Kikimora (pronounced Kih-kee-mora) is a female house spirit from Slavic lore who can be helpful or malevolent depending on the behavior of the homeowner. In differing versions of her stories, there are two kinds of spirit, one generally helpful and the other hurtful, both depicted as a woman sometimes with a chicken’s beak or duckbill.
A kikimora might also have a dog’s snout or some other aspect of an animal’s face or body but is always feminine and might appear simply as an old woman, a beautiful girl, or a household servant. Problems in the home were attributed to these spirits who were thought to act out either because the people of the house failed to keep it in order or because they generated negative energies through their behavior. The kikimora who is married to the male household spirit known as a domovoi (also given as demovik, demovoy) is generally benevolent while the one from the swamp, sometimes associated with the entity Leshy, kidnaps children and unsuspecting adults who stray into the wild and also slips into homes through the keyhole to cause mischief; this kikimora is associated with demonic activity and specifically with the Slavic witch Baba Yaga.
A kindly kikimora who approves of how the house is kept will pitch in and help with the work, only causing trouble if people are lazy and fail to keep order. If one wishes to rid oneself of a kikimora, the surest way is to keep a home so clean she gets bored and leaves; this belief inspired women to be diligent about housework. Similarly, children were taught that the kikimora was attracted by noise at night and so they should be quiet and go to bed when told or a kikimora would take their breath, give them terrible nightmares, or take them away; this encouraged an orderly nighttime routine.
The figure developed at some point prior to the 8th-13th century when Slavic paganism was replaced by Christianity. Even after the acceptance and spread of Christianity, which devalued and dismissed many Slavic supernatural entities, the kikimora continued as a reality in Slavic households simply because the belief helped maintain order and discipline and explained the otherwise unexplainable, including night terrors, missing items, deaths of women and children, and strange noises or occurrences around the home.
The figure is best known today from the Netflix television series The Witcher, adapted from the book series of the same name, which also inspired the popular video game, though the kikimora in all of these bears no resemblance to the mythological figure. Belief in the kikimora continues in the present day through Slavic folk religion and its association with the devil and demonic forces in Slavic Christianity.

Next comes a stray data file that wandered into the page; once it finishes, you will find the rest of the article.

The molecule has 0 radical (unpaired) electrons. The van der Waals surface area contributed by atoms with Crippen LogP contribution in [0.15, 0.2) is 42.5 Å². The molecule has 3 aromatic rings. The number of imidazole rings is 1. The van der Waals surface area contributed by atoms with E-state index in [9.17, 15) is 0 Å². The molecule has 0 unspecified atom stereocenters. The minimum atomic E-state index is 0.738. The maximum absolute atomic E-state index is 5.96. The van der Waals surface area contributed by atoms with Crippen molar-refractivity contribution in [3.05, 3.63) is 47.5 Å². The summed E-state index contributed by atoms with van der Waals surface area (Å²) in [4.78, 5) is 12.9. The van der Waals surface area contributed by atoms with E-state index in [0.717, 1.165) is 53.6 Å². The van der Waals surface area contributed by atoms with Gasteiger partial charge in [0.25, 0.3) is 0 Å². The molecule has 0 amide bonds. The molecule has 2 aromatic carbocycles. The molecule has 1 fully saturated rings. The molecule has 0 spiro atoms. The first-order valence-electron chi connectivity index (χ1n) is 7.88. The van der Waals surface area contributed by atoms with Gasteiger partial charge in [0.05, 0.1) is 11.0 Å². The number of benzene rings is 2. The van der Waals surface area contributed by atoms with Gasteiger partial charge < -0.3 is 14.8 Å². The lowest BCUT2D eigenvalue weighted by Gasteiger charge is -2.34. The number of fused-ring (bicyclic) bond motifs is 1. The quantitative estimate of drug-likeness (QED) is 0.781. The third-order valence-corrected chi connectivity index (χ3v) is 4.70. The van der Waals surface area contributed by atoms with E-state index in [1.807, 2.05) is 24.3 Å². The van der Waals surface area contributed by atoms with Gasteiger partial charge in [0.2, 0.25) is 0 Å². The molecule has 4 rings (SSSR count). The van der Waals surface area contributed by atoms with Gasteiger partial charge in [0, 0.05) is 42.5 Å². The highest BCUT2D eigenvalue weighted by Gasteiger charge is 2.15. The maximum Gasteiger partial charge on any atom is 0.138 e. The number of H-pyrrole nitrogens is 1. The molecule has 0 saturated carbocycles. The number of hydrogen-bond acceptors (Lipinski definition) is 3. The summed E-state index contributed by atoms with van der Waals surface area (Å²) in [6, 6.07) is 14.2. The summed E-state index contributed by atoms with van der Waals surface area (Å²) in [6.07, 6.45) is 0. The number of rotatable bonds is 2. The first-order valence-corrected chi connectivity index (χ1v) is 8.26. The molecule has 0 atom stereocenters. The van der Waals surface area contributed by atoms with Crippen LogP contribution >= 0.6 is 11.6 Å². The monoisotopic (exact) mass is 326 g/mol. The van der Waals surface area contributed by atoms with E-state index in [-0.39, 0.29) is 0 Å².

Name & Origin
The English kikimora possibly comes from the Russian kuku’mopa, a name whose meaning is debated. According to writer Ronesa Aveela, the name may have derived from the Finnish word for 'scarecrow' or the Slavic mora for the dead. Other suggestions link the etymology to words for demon, death, crookedness, nightmares, crying, or howling. The connection of the name with concepts of death, crying, and howling make the most sense as the kikimora, among its many other nocturnal activities, was believed to be the cause of sleep paralysis during which a person is awake but immobilized; the kikimora was thought to be sitting on the person’s chest during this time, preventing them from even crying out and terrorizing them with thoughts of dying.
The concept of a household spirit appears in cultures around the world from antiquity to the present. The Manes, Lares, and Penates of ancient Rome served some of the same basic purposes as Bes in ancient Egypt, the Brownie of Scotland and England, or any other "wee folk" who invisibly inhabit the home as protectors of the family and helpers as long as they and their environment are honored and treated with respect. If they are not, they cause trouble in some way related to the perceived insult and so, for example, if they are not remembered with a snack left out on the kitchen table, instead of tidying up during the night, they might hurl the ashes from the hearth around the room.
The kikimora may have originated in a legend featuring Svarog (also given as Swarog), the god of the sky, fire, the hearth, and smithing in pre-Christian Slavic religion. In this tale, Svarog creates an ideal space in the heavens for all the beautiful entities that surround him but, in time, a number of these spirits become dissatisfied with their paradise and want things their own way.
The spirits conspire to overthrow Svarog, but he is a god, after all, and knows of their plan before they can set it in motion. He catches the conspirators and hurls them out of the heavens down to earth where he decrees they will remain. They fall through the skies and into the chimneys of homes, becoming lodged in the hearth. Repenting their foolishness, they vow to look after the inhabitants of the houses by keeping the fire going, warning the family of possible dangers, and helping to maintain order and bright energies in the home.